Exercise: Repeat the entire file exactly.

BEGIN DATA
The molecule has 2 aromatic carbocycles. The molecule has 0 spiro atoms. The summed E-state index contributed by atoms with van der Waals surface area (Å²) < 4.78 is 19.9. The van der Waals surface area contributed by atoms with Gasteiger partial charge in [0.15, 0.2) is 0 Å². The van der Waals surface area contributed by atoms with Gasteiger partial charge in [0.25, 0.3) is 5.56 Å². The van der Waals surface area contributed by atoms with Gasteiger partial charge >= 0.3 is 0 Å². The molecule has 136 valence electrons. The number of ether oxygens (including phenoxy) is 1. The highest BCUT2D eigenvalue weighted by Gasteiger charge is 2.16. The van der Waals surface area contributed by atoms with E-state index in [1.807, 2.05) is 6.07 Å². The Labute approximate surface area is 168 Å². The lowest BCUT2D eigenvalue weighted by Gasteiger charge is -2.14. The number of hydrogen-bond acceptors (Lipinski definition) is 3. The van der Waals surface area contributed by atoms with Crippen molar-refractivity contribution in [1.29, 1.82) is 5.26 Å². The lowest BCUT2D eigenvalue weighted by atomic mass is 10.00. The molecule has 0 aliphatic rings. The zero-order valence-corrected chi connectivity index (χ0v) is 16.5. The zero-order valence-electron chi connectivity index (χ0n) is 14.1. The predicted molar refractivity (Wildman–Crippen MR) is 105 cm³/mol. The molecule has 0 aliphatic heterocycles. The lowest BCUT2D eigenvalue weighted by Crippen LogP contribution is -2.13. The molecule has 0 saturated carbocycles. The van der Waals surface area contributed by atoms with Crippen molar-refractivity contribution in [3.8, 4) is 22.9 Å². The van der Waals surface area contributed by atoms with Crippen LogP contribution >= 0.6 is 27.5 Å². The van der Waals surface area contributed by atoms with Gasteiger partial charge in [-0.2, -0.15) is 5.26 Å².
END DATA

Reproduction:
The molecule has 2 aromatic carbocycles. The molecule has 0 spiro atoms. The summed E-state index contributed by atoms with van der Waals surface area (Å²) < 4.78 is 19.9. The van der Waals surface area contributed by atoms with Gasteiger partial charge in [0.15, 0.2) is 0 Å². The van der Waals surface area contributed by atoms with Gasteiger partial charge in [0.25, 0.3) is 5.56 Å². The van der Waals surface area contributed by atoms with Gasteiger partial charge >= 0.3 is 0 Å². The molecule has 136 valence electrons. The number of ether oxygens (including phenoxy) is 1. The highest BCUT2D eigenvalue weighted by Gasteiger charge is 2.16. The van der Waals surface area contributed by atoms with E-state index in [1.807, 2.05) is 6.07 Å². The Labute approximate surface area is 168 Å². The lowest BCUT2D eigenvalue weighted by Gasteiger charge is -2.14. The number of hydrogen-bond acceptors (Lipinski definition) is 3. The van der Waals surface area contributed by atoms with Crippen molar-refractivity contribution in [1.29, 1.82) is 5.26 Å². The lowest BCUT2D eigenvalue weighted by atomic mass is 10.00. The molecule has 0 aliphatic rings. The zero-order valence-corrected chi connectivity index (χ0v) is 16.5. The zero-order valence-electron chi connectivity index (χ0n) is 14.1. The predicted molar refractivity (Wildman–Crippen MR) is 105 cm³/mol. The molecule has 0 aliphatic heterocycles. The lowest BCUT2D eigenvalue weighted by Crippen LogP contribution is -2.13. The molecule has 0 saturated carbocycles. The van der Waals surface area contributed by atoms with Crippen molar-refractivity contribution in [3.8, 4) is 22.9 Å². The van der Waals surface area contributed by atoms with Crippen LogP contribution >= 0.6 is 27.5 Å². The van der Waals surface area contributed by atoms with Gasteiger partial charge in [-0.2, -0.15) is 5.26 Å².